I believe with p = 0.6 that the world is in for a "great disruption."  It has come to MSM first but it will not end there.  In the longer run I am optimistic about the results of this change — computers will free up lots of human labor — but in the meantime it will have drastic implications for income redistribution, across both individuals and across economic sectors.  For a core metaphor, the internet displacing paid journalism and classified ads is a good place to start.  The value of newspapers has been sucked into Google. 

    Later, we'll be much better at measuring which research Ph.d's are contributing value and which ones are not, or at least we'll think we are.  Since academic achievements follow a Power Law, that will mean a huge ouch for many would-be academicians.  The new professor will need to be skilled in assembling collages of information, raising money, and communicating to broader public audiences.  Either that or his research should be very obviously of the top order.  The distribution of income across professors will become radically less equal as indeed the trend has been for well over a decade now.

    If you have $10 million, the safest thing to do is to diversify across currencies, buy government securities of various kinds, hold $1.5 million in gold, and otherwise not invest at all.  Oh yes, invest in some cheap hobbies.  In a real crunch remote land is worthless — transport costs — and your cult followers are as likely to betray you as not.  Trying to become a professor is no longer such a safe path.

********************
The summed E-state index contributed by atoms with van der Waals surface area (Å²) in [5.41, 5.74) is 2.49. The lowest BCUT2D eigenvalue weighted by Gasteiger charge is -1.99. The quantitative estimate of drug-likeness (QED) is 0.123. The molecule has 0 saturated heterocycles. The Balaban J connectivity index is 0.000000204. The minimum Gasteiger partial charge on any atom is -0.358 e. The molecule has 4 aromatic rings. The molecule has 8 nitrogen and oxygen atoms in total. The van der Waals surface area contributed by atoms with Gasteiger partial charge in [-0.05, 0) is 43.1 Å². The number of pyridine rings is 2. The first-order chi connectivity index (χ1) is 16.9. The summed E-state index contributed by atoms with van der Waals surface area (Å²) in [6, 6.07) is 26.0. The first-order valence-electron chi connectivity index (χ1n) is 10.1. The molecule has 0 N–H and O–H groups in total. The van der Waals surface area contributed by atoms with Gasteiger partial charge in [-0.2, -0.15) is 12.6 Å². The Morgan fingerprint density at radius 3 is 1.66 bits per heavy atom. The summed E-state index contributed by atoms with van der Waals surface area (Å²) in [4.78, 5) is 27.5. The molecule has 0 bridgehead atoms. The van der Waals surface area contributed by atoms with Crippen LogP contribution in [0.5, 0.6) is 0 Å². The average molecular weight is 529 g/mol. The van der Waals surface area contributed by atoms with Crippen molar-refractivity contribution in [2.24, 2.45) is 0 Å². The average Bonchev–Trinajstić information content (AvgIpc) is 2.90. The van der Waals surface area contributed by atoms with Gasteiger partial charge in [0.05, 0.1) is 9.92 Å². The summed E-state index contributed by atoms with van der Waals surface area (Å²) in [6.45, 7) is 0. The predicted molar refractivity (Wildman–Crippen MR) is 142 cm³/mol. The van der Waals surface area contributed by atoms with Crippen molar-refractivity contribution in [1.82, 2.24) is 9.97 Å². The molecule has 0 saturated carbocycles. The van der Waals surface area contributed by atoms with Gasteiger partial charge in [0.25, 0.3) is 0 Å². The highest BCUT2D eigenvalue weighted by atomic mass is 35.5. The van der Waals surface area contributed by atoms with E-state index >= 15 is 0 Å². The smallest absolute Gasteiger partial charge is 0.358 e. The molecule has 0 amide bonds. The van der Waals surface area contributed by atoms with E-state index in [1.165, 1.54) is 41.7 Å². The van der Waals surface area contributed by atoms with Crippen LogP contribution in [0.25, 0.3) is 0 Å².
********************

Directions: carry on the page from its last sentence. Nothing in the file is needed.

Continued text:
Once The Great Disruption becomes more evident, entertainment will be very very cheap.  Medical treatments will become either much more expensive or again very cheap.  If you get the wrong ailment, you're going to need the $10 million.

    Robin Hanson believes we are headed back toward a Malthusian equilibrium; in contrast I believe that machines will never outcompete humans across the board and so the scenario will more closely resemble Baumol and Bowen's "cost disease."  The variance of real wages will continue to rise.

    I predict the equity premium will go up.

    www.ideastorm.com

    Customers offer their suggestions for how to make products better or more useful.

    Many of the entries are pleas that firms give up some market power, such as people wishing for more transparent prices and people wishing that Windows wasn't bundled with PC purchases.  Some people don't like trialware.

    Other people wish for standardized power cables for laptops.

    Why don't they just ask for checks in the mail?

    I thank Melody Hildebrandt for the pointer.

    Markets in everything, Jesus vs. germs edition

    A company called Purity Communion Solutions
    was founded in 2007 to market "germ-free products that take the worry
    out of contracting germs while receiving communion, and ultimately
    increasing communion participation and church attendance." Purity
    Communion Solutions already has 375,000 client churches, church supply
    houses and the like, and its Web site features all sorts of information
    about the H1N1 virus, as well as products that aim to keep you in
    church, and keep you healthy. They include an automated host dispenser
    in gold, silver, or white, as well as wafers infused with wine:
    "Improved taste and texture" and "eliminates germs, spills &
    waste."

    And if you don't already know:

    Christians [sic] not only gather together for worship at least weekly, but
    they also dip their fingers in common fonts of holy water, pass baskets
    up and down the pews to collect donations, exchange handshakes and hugs